The sooner you can qualify your leads as sales-ready, the better. However, doing so is easier said than done, even with all the tools at our fingertips. Enter the MEDDIC sales Methodology.
MEDDIC stands for:
It’s a process for sales qualification; in other words, it helps your sales team decide whether or not it’s worth it to get a specific customer in your funnel from the start.
Qualifying leads and selling to the right customers is the foundation of a successful sales strategy. If you’re not using some sort of methodology, like MEDDIC, to qualify your leads, your sales pitch, relationship management, or anything beyond the initial impression won’t matter.
Based on recent data from Pipedrive’s State of Sales Report 2019-2020, prospecting and qualifying leads are still among the most time-consuming tasks for the average salesperson. When reps spend time with unqualified leads and tire kickers, they lose out on opportunities to build relationships with hot prospects and actually close deals.
A poor qualification process is inefficient, and reps that continuously struggle to qualify leads will not only hurt their own performance but put themselves on the road to burnout. Ideally, sales reps should be able to identify prospects that tick all their business’ boxes ASAP.
In this guide, we’ll cover everything you need to know about the MEDDIC approach and how to implement it.
The MEDDIC sales methodology advocates that pitching to leads and prospects who are highly qualified will result in a higher closing rate. It’s a step-by-step process that outlines proper lead qualification to ensure that you’re building the right foundation to meet your team’s sales goals.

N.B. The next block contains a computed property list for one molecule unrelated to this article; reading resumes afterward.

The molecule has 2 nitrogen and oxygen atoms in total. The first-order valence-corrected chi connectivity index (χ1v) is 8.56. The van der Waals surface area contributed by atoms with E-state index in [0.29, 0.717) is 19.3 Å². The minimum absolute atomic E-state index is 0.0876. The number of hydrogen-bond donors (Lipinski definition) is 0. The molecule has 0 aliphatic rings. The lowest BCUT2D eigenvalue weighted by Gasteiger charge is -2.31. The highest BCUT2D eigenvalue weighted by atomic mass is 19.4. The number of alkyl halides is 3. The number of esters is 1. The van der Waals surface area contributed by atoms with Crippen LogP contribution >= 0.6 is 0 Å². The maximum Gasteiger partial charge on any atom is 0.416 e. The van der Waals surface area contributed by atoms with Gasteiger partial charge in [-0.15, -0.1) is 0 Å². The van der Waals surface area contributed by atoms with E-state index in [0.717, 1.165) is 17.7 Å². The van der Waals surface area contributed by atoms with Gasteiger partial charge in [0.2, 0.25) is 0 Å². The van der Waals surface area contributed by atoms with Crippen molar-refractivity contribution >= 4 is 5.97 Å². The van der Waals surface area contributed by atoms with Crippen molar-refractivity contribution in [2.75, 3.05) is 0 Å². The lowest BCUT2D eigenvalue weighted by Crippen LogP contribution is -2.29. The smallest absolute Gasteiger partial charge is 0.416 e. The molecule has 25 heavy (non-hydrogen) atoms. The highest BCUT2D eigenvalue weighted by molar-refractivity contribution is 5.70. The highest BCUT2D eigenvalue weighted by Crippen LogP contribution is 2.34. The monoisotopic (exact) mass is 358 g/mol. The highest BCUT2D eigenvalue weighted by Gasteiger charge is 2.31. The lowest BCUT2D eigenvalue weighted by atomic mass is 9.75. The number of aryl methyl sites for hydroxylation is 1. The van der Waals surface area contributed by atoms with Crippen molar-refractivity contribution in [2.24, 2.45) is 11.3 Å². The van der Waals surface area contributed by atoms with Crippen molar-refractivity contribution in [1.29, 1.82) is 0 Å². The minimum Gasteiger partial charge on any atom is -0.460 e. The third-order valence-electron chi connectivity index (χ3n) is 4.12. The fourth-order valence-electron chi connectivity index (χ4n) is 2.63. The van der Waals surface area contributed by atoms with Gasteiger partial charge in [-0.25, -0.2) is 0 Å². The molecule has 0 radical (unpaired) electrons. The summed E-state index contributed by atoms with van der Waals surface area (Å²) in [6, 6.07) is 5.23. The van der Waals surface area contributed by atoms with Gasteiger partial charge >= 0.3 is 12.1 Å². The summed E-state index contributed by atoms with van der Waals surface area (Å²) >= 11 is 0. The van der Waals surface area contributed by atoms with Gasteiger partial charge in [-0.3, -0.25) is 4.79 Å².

MEDDIC rose to fame during the 1990s and is credited with fueling software company PTC (Parametric Technology Corporation)’s rapid sales growth from $300 million to $1 billion. Today, it’s still a staple of modern B2B sales.
Once again, MEDDIC stands for:
Let’s briefly dig into what each letter means for salespeople:
Metrics: Provide prospects with proof (hard numbers and data) of the economic benefit of investing in your solution versus a competitor.
Economic buyer: Determine who the decision-maker is, specifically the person with purchasing power to close the deal.
Decision criteria: Understand which factors prospects use to make their purchase decisions (such as price point, essential features and/or consideration of competitors).
Decision process: Determine and influence the steps that eventually lead to the approval of purchase for your product.
Identify pain: Understand which pain points and problems that your product can help prospects relieve.
Champion: Determine if there is someone associated with your prospect that can act as an advocate on your behalf (i.e. a “champion”).
The MEDDIC sales methodology provides a blueprint for qualifying leads at the beginning of a sales cycle and asking the most important questions to move deals forward. Focusing on the elements above makes it easier to identify sales-ready leads versus tire kickers. If nothing else, the methodology spells out six crucial elements of closing just about any deal.
Like any sales methodology, MEDDIC represents a set of principles that sales teams can follow. This creates a much-needed sense of strategy and consistency, ensuring that reps follow a process for qualifying leads rather than trying to guess at what activities and behaviors will help them move a deal through the pipeline and ultimately to close.
Terms such as MEDDICC and MEDDPICC are also sometimes used to refer to MEDDIC—why is that?
To answer this question, we asked Andy Whyte, the author of the best-selling book on the subject MEDDICC, the book. Andy said:
“MEDDIC is the term most widely used to refer to the framework invented by Dick Dunkel at PTC back in the nineties. Since then, it has evolved and commonly features an additional C for ‘Competition’ and a P that stands for ‘Paper Process’.”
MEDDIC purists state that both of these elements can live inside of the original MEDDIC framework, which is true, but, more commonly now, these elements are being called out separately as the buying landscape has evolved so much.
For instance, thousands of companies are competing for the same budgets and resources you are, and when you are lucky enough to win, the Paper Process itself is vastly more complicated due to increased security and privacy standards and regulations, as well as the agreements themselves being more complicated.